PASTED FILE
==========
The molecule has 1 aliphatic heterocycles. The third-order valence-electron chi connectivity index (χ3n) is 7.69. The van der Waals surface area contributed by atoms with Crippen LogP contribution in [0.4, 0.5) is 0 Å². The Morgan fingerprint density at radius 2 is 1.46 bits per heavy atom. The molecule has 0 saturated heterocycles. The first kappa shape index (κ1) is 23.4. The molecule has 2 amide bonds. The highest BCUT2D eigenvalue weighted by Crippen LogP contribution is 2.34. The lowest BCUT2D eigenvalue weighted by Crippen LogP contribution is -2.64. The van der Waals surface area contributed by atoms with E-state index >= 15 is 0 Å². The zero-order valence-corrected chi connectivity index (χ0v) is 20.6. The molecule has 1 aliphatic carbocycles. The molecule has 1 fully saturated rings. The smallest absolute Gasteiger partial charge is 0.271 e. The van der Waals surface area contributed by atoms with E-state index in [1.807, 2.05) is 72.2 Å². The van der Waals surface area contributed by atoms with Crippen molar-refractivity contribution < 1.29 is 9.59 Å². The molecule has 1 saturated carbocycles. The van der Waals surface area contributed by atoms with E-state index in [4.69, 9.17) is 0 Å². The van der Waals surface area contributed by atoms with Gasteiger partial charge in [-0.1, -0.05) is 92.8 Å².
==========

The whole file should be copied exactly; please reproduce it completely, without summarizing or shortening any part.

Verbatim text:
The molecule has 1 aliphatic heterocycles. The third-order valence-electron chi connectivity index (χ3n) is 7.69. The van der Waals surface area contributed by atoms with Crippen LogP contribution in [0.4, 0.5) is 0 Å². The Morgan fingerprint density at radius 2 is 1.46 bits per heavy atom. The molecule has 0 saturated heterocycles. The first kappa shape index (κ1) is 23.4. The molecule has 2 amide bonds. The highest BCUT2D eigenvalue weighted by Crippen LogP contribution is 2.34. The lowest BCUT2D eigenvalue weighted by Crippen LogP contribution is -2.64. The van der Waals surface area contributed by atoms with E-state index >= 15 is 0 Å². The zero-order valence-corrected chi connectivity index (χ0v) is 20.6. The molecule has 1 aliphatic carbocycles. The molecule has 1 fully saturated rings. The smallest absolute Gasteiger partial charge is 0.271 e. The van der Waals surface area contributed by atoms with E-state index in [1.807, 2.05) is 72.2 Å². The van der Waals surface area contributed by atoms with Crippen molar-refractivity contribution < 1.29 is 9.59 Å². The molecule has 1 saturated carbocycles. The van der Waals surface area contributed by atoms with E-state index in [4.69, 9.17) is 0 Å². The van der Waals surface area contributed by atoms with Gasteiger partial charge in [-0.1, -0.05) is 92.8 Å².